Visiting the Gallipoli battlefields during this centenary year is certainly one the major reasons to travel to the southwest coast of Turkey, but that’s not all the Çanakkale district has to offer. From its charming old city centre to the resplendent ruins of ancient Troy, travellers can sample the best of classic and contemporary history, while also enjoying a dip in the Aegean Sea.
Touring the battlefields
Situated between the Dardanelles and the Aegean Sea, the natural beauty and tranquil nature of today’sGallipoli Peninsula makes it difficult to imagine the calamitous war that occurred here one hundred years ago. The area is now protected as a national park and has become a place of pilgrimage for Turks and foreigners alike who come to pay homage to the bravery and camaraderie of the soldiers who fought and died here.
There are multiple cemeteries and memorials for both Turkish and Allied soldiers. The easiest way to see them all is by car. The roads are well-maintained and signposted. Those happier on foot, but short on time can do the ‘Anzac Walk’ – a one-day trek that starts at North Beach and snakes through the various battle sites on the Peninsula. It includes a visit to Anzac Cove, where the Allies first landed on 25 April 1915 and which formed the military base for Australian and New Zealand troops during the eight-month campaign.
In nearby Arı Burnu, you can find the monolith that is inscribed with the famous words by Mustafa Kemal Atatürk to the first Australians, New Zealanders and British to visit the Gallipoli battlefields in 1934. The site and North Beach now form part of the annual Dawn Service that takes place every 25th April.
The Çanakkale Martyrs Memorial (main picture) is located on Hisarlık Hill in Morto Bay at the southern end of the Peninsula. Measuring 41.7 m (137 ft) high, this huge monument, in the form of four square columns with a thick concrete crown, is visible from the Dardanelles. Underneath the memorial is the War Museum, which includes displays of original personal and military items, such as cutlery, a set of false teeth, belt buckles, sniper shields, and photographs found on the battlefield.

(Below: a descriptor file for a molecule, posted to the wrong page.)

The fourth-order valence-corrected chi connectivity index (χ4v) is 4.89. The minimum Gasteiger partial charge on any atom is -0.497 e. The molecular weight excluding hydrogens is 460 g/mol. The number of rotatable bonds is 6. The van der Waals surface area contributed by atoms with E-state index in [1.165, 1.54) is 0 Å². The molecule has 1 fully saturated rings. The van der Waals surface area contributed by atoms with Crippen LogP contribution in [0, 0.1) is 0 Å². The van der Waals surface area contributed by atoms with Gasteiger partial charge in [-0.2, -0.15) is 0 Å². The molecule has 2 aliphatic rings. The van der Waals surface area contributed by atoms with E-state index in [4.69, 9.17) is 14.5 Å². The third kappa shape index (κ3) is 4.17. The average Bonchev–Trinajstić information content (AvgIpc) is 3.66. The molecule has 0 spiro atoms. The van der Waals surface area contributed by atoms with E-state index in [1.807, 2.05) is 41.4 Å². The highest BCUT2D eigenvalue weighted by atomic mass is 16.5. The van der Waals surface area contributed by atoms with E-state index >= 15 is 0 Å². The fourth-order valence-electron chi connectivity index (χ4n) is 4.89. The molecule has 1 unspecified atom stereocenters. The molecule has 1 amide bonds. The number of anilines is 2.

Other notable monuments include the Cape Helles Memorial to the Missing, a towering stone obelisk whose square base walls bear the names of the 20,673 British and Commonwealth servicemen who lost their lives nearby but for whom no grave exists. The 57th Infantry Regiment Memorial, which was unveiled in 1992, is dedicated to the Turkish troops who died defending the cove when the Allies landed in April 1915. Every man in the regiment was killed fulfilling the command of Lieutenant-Colonel Mustafa Kemal, who said: “I do not order you to attack, I order you to die. In the time which passes until we die other troops and commanders can take our place.”
A modern addition for military historians is the Gallipoli Simulation Centre (Çanakkale Destanı Tanıtım Merkezi), just east of the village of Kabatepe and a short drive along the coastal road from Anzac Cove. Here, visitors can embark on a 2-hour long, 3D-journey through the Gallipoli naval and land campaigns that are displayed in 11 hi-tech galleries, which alternate between the Turkish and Allied experiences.
Troy – where mythology meets archaeology
Written about by Homer in his epic poem Iliad and the focus of many a Hollywood film, Troy (Truva in Turkish) is a land of ancient wars and legends, making it a must-see destination for any visitor to the region.
A 40-minute drive from Çanakkale, Troy is situated on the Biga Peninsula, on the slopes of Kaz Dağı (also known as Mount Ida), close to Edremit. Since being founded in 3000 BC, it has survived numerous attacks by local and foreign powers keen to capture this strategic town that overlooks the vital Dardenelles Straits, which divide Europe from Asia. Today it is a protected World Heritage site due to the extensive archaeological excavations, including Troy’s ancient city walls, the ancient town of Assos where Aristotle once lived, and a holy site in Gülpınar where stand the impressive ruins of Apollo Smintheus Temple, which is also referred to in the Iliad.